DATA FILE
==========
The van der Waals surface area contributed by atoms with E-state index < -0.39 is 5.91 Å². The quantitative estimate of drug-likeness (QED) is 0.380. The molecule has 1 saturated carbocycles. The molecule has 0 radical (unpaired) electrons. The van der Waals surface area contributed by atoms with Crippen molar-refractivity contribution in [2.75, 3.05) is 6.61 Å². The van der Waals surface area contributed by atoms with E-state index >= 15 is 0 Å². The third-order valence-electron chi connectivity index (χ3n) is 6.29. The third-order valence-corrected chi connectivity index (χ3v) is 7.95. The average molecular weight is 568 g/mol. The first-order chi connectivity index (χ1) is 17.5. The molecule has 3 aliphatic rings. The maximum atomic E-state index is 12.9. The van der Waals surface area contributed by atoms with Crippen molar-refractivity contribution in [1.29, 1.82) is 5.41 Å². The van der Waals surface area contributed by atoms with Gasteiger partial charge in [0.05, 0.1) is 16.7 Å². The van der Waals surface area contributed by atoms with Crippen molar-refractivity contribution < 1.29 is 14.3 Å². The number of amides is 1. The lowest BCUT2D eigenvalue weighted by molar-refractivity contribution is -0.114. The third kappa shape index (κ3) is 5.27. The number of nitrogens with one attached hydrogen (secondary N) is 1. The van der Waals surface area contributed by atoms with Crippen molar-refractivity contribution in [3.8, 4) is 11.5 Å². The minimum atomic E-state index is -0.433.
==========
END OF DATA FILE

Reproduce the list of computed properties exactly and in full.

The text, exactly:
The van der Waals surface area contributed by atoms with E-state index < -0.39 is 5.91 Å². The quantitative estimate of drug-likeness (QED) is 0.380. The molecule has 1 saturated carbocycles. The molecule has 0 radical (unpaired) electrons. The van der Waals surface area contributed by atoms with Crippen molar-refractivity contribution in [2.75, 3.05) is 6.61 Å². The van der Waals surface area contributed by atoms with E-state index >= 15 is 0 Å². The third-order valence-electron chi connectivity index (χ3n) is 6.29. The third-order valence-corrected chi connectivity index (χ3v) is 7.95. The average molecular weight is 568 g/mol. The first-order chi connectivity index (χ1) is 17.5. The molecule has 3 aliphatic rings. The maximum atomic E-state index is 12.9. The van der Waals surface area contributed by atoms with Crippen molar-refractivity contribution in [1.29, 1.82) is 5.41 Å². The van der Waals surface area contributed by atoms with Gasteiger partial charge in [0.05, 0.1) is 16.7 Å². The van der Waals surface area contributed by atoms with Crippen molar-refractivity contribution < 1.29 is 14.3 Å². The number of amides is 1. The lowest BCUT2D eigenvalue weighted by molar-refractivity contribution is -0.114. The third kappa shape index (κ3) is 5.27. The number of nitrogens with one attached hydrogen (secondary N) is 1. The van der Waals surface area contributed by atoms with Crippen molar-refractivity contribution in [3.8, 4) is 11.5 Å². The minimum atomic E-state index is -0.433.